New Zealand Researchers Experiment with Dye-Sensitized Solar Cells
In '05, Tim took note of Australian company Dyesol, which has been working on the development of titanium dioxide solar cells for over a decade. It appears that something of a race towards this technology is developing "Down Under," as Massey University's Nanomaterials Research Centre (New Zealand) has released news about its own research to "enable New Zealanders to generate electricity from sunlight at a 10th of the cost of current silicon-based photo-electric solar cells." The Centre's Dr. Wayne Campbell and colleagues have developed a range of colored dyes that can be used in "dye-sensitized solar cells." According to Science Daily,
The synthetic dyes are made from simple organic compounds closely related to those found in nature. The green dye Dr Campbell (pictured) is synthetic chlorophyll derived from the light-harvesting pigment plants use for photosynthesis.Campbell and team are also touting the superiority of the titanium-based cells used with the dyes, as the material is "plentiful, renewable and non-toxic," and also doesn't require the expensive and energy-intensive refinement of silicon.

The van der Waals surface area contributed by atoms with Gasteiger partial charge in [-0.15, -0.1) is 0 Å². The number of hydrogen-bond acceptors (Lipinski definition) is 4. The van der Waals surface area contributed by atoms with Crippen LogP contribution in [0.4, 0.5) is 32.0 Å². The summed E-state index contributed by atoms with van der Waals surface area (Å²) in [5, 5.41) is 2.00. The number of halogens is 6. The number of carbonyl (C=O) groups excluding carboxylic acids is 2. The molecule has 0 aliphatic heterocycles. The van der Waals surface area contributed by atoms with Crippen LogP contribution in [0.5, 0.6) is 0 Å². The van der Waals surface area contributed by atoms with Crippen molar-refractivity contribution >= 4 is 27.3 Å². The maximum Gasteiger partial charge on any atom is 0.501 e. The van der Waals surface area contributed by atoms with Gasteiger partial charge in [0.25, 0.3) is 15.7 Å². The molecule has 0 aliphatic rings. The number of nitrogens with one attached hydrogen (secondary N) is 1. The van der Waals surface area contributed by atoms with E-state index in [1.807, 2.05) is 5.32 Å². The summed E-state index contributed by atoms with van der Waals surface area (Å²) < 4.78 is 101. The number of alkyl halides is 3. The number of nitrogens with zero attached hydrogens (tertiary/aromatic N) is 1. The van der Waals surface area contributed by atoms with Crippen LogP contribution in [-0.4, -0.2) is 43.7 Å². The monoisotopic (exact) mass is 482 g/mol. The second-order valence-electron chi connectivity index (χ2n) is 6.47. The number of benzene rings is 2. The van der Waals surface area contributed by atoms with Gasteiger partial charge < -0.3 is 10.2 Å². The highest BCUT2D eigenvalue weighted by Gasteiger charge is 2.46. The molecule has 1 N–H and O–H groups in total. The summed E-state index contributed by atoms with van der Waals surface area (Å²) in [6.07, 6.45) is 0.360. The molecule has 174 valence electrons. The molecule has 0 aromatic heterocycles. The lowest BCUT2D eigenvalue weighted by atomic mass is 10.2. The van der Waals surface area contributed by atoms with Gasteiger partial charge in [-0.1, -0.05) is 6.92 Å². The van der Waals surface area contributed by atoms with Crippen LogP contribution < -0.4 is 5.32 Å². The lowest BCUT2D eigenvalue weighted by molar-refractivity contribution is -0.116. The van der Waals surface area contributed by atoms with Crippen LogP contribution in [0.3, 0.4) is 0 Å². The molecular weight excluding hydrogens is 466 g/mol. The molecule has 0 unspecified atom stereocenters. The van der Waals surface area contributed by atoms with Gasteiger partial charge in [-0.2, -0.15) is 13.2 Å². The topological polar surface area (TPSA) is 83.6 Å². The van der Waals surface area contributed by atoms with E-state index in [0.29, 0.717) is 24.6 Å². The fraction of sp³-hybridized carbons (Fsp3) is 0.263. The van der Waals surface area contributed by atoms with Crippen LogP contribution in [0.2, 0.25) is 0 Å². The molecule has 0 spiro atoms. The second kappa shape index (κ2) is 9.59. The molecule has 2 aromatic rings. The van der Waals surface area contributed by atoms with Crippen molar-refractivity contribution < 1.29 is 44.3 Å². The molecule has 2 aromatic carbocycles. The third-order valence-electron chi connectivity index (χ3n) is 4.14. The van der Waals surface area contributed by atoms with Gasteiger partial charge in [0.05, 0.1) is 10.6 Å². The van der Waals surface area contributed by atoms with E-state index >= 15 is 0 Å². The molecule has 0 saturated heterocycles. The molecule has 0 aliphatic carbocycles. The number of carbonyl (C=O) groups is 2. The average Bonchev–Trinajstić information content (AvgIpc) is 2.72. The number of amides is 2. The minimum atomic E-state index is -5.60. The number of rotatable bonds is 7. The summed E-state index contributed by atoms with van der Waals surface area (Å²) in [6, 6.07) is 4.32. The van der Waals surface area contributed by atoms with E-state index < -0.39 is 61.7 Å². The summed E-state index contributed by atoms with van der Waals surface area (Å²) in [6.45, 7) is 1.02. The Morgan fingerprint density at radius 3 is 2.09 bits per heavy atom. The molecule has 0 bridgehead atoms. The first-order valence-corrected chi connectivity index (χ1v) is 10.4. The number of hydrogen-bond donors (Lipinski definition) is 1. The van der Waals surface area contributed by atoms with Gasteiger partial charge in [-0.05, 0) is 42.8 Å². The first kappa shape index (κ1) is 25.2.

Other dyes being tested in the cells are based on haemoglobin, the compound that give blood its colour.
Dr Campbell says that unlike the silicon-based solar cells currently on the market, the 10x10cm green demonstration cells generate enough electricity to run a small fan in low-light conditions – making them ideal for cloudy climates. The dyes can also be incorporated into tinted windows that trap to generate electricity.
Like Dyesol, the New Zealanders still have to test their dyes in commercially-viable materials like roofing tiles and wall panels.
Of course, we're rooting for both teams, and others working to develop third-generation solar cells that could eliminate the cost premiums associated with current products. If cost predictions are accurate, it's hard to imagine a reason why consumers wouldn't make the switch to solar. ::Science Daily via chr4 at Hugg